Local officials and community groups lauded the U.S. Supreme Court’s decision Thursday to temporarily block the citizenship question from the 2020 census.
The Supreme Court ruled in a 5-4 decision that the Trump administration’s reason for adding the citizenship question was “more of a distraction” than an explanation. Chief Justice John Roberts joined the court’s four liberal judges in blocking the question for now.
The ruling effectively sends the case back to lower courts, raising questions about whether or not the Trump administration will be able to get the OK before the fast-approaching deadline to print the questionnaires. The Trump administration had originally asked the high court to expedite its decision to meet a June 30 deadline for finalizing the census forms. The president tweeted Thursday that he is exploring delaying the census altogether.
Gov. JB Pritzker said in a statement that the citizenship question was “designed solely to stoke fear in our immigrant communities, and while today’s Supreme Court ruling was encouraging, I urge the courts to fully strike down this damaging proposal.” He also touted the $29 million the state had appropriated for census outreach, which he announced last week.
Pritzker was one of many elected officials, among others, who lauded the court’s decision. U.S. Sen. Tammy Duckworth called the news “a relief,” adding that the Trump administration “should abandon this effort so we can move forward with our work to obtain a fair, accurate representation of our nation’s population.”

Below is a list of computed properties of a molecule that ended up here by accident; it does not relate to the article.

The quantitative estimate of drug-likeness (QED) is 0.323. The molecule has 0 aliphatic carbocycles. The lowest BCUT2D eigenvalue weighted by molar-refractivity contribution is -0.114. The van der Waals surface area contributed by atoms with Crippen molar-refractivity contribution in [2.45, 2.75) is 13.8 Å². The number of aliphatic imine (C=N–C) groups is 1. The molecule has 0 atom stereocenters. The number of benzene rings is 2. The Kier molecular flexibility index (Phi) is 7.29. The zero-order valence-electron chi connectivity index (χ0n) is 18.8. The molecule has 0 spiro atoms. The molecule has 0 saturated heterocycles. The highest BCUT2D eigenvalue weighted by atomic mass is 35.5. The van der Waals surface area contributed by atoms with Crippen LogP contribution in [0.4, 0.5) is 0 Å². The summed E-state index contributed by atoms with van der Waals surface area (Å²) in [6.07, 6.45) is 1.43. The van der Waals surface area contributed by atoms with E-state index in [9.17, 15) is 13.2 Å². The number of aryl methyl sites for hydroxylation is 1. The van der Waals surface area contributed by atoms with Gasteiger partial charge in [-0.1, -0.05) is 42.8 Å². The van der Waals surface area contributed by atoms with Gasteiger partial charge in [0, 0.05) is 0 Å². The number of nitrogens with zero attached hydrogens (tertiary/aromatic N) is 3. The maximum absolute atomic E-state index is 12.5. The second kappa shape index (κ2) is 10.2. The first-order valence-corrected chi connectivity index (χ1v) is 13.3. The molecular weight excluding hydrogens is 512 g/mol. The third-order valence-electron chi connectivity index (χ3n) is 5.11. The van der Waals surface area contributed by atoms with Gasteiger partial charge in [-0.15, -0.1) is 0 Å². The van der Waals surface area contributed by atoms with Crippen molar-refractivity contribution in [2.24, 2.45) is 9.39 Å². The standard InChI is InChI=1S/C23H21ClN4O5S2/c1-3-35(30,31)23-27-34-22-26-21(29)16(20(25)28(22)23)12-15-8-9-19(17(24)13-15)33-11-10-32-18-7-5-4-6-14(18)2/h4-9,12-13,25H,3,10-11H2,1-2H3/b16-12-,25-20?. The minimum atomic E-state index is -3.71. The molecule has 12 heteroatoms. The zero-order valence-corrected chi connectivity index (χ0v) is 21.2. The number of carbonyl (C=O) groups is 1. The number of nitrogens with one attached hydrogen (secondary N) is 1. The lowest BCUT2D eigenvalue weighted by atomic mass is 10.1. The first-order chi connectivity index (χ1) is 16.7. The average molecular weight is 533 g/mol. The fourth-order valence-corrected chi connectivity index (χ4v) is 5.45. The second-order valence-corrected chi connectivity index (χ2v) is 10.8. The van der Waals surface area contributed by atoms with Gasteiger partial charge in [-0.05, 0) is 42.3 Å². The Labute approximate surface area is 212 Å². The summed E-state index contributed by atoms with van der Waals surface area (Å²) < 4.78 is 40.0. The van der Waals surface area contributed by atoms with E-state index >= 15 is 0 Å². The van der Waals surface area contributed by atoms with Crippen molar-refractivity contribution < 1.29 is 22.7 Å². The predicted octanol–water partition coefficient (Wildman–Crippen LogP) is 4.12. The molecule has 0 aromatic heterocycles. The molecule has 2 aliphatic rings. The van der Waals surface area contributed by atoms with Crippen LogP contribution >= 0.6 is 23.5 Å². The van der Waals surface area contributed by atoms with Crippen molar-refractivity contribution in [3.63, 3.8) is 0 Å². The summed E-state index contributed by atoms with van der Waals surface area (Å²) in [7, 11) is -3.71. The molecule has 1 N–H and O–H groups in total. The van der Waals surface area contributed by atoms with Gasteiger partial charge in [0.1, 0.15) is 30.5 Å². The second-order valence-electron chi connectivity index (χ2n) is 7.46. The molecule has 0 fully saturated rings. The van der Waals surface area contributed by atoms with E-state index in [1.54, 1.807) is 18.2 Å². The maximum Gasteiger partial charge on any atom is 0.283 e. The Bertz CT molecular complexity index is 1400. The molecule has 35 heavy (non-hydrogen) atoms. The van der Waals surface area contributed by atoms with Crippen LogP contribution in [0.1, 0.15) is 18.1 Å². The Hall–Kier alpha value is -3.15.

Recent research from the U.S. Census Bureau showed that the addition of the citizenship question would have an adverse effect on self-response rates of households that include noncitizens.
Illinois Attorney General Kwame Raoul, who filed a brief in April opposing the citizenship question, said it’s unlikely the Trump administration will prevail.
“I guess the Supreme Court did leave a window of opportunity open, but I find it very challenging for [the U.S. Department of] Commerce to be able to put forth a rationale for inclusion of the question and be convincing about that,” Raoul said.
During the Cook County Board meeting on Thursday, cheers and applause broke out at the news of the high court’s ruling. The County Board also approved the selection of members to the Cook County complete count commission, a group charged with ensuring that hard-to-count communities are not missed in the census.
Community groups working with immigrant populations also were cautiously optimistic.
“I think it’s really great for communities on the ground that are trying to make sure that we have an accurate count on the census,” said Patrick Brosnan, executive director of the Brighton Park Neighborhood Council. “And I’m just hoping that decision is going to be maintained in a lower court ruling.”
Brosnan added that Brighton Park is one of the neighborhoods in Chicago where most of the households include both citizens and noncitizens. Brighton Park, along with the Archer Heights, Armour Square, Bridgeport, McKinley Park, and New City community areas, make up an area where almost 60% of households have at least one foreign-born member living in the home, according to an analysis by demographer Rob Paral.
Paral said Thursday’s ruling is significant because “almost the entire Chicago area is affected by the citizenship question. … We have a huge immigrant population, and it lives in most of the area.” One out of every four households in Cook County includes at least one immigrant, he added.